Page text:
There were moments when they felt they weren't moving fast enough. At one point, a generator light came on showing low fuel.
"It's kind of just very dramatic," said Casalena. But they managed thanks to a "huge group effort," he said. "It looks like we have operationalized this to the point where we can make it work -- I can't honestly believe it," said Casalena, "It somehow worked."
They now have enough fuel on the roof to stagger deliveries.
"Morale was super high," said Joel Spolsky, the CEO and co-founder of Fog Creek Software, who runs a number of businesses out of the Peer1 data center. "People were just absolutely itching to get there and help and do something and make some kind of contribution.
"It was hard, but people were kind of excited to have a mission to work on," said Spolsky, who is also co-founder of StackExchange, a major site for developers. That operation was moved to a data center in Oregon, but Spolsky has other work in the Peer1 center that can't be easily moved.
Spolsky, who tweeted about the efforts, said he even had offers from customers and people on Twitter to help out. "I think people feel kind of helpless sitting at home watching the news, and they were so excited to be able to do something even if it was hard to make a substantial contribution," he said.
The efforts continued to restore the basement pumping system. Water kept finding its way into the basement, but Casalena said that as of early Wednesday evening, it appeared the basement flooding situation was getting under control.
Both Casalena and Spolsky praised the Peer1 New York operations staff for their efforts. Peer1, which has 19 data centers worldwide, has extra help arriving tonight, driving up from a Virginia because of problems getting flights to New York.
Along with the efforts to get the building's pumping system in operation, Robert Miggins, senior vice president of business development at Peer1, said the company is working on alternative methods to pump fuel up to the roof. Miggins said the data center remains online, in part, because the company didn't keep the situation it faced in New York a secret. "We choose to tell customers all the details and that is what led them to show up and enable them to lend a hand," he said. Without that notice, "we wouldn't have had the manpower there to actually bring the fuel up in time," Miggins said. "There's a lot of good will, and there's a lot of hard work and there's a few lucky bounces for good measure," he said.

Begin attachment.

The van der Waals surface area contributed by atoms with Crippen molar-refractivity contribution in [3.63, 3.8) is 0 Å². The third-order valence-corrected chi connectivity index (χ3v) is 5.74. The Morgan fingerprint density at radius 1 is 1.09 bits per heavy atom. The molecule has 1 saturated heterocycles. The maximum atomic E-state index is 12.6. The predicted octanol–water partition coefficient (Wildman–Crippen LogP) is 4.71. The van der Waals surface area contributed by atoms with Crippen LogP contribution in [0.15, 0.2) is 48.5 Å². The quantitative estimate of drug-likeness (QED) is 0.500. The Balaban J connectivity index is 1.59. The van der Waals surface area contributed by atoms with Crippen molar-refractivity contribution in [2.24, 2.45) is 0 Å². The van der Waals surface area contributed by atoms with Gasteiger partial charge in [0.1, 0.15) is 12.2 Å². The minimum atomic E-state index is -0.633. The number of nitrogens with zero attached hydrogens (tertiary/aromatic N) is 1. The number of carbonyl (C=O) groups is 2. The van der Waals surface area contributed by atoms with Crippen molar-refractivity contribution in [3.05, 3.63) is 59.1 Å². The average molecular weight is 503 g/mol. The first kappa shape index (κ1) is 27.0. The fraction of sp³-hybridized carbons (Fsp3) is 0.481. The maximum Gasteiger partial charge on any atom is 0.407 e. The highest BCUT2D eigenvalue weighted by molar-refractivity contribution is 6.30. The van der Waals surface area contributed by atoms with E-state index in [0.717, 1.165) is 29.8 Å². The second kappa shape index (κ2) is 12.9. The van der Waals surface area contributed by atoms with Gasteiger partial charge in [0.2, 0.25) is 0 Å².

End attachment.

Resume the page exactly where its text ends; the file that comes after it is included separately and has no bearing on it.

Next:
No one is going to feel comfortable until power is fully restored. Spolsky said his staff has been marking the company's physical systems to speed reassembly at another data center if the need arises.
If there's any takeaway from this experience, it may be this: Casalena said he's glad he went to the data center when he did to help and to take an active role. Otherwise, "I don't know how this would have played out," he said.
Patrick Thibodeau covers cloud computing and enterprise applications, outsourcing, government IT policies, data centers and IT workforce issues for Computerworld. Follow Patrick on Twitter at @DCgov or subscribe to Patrick's RSS feed. His email address is firstname.lastname@example.org.
Read more about data center in Computerworld's Data Center Topic Center.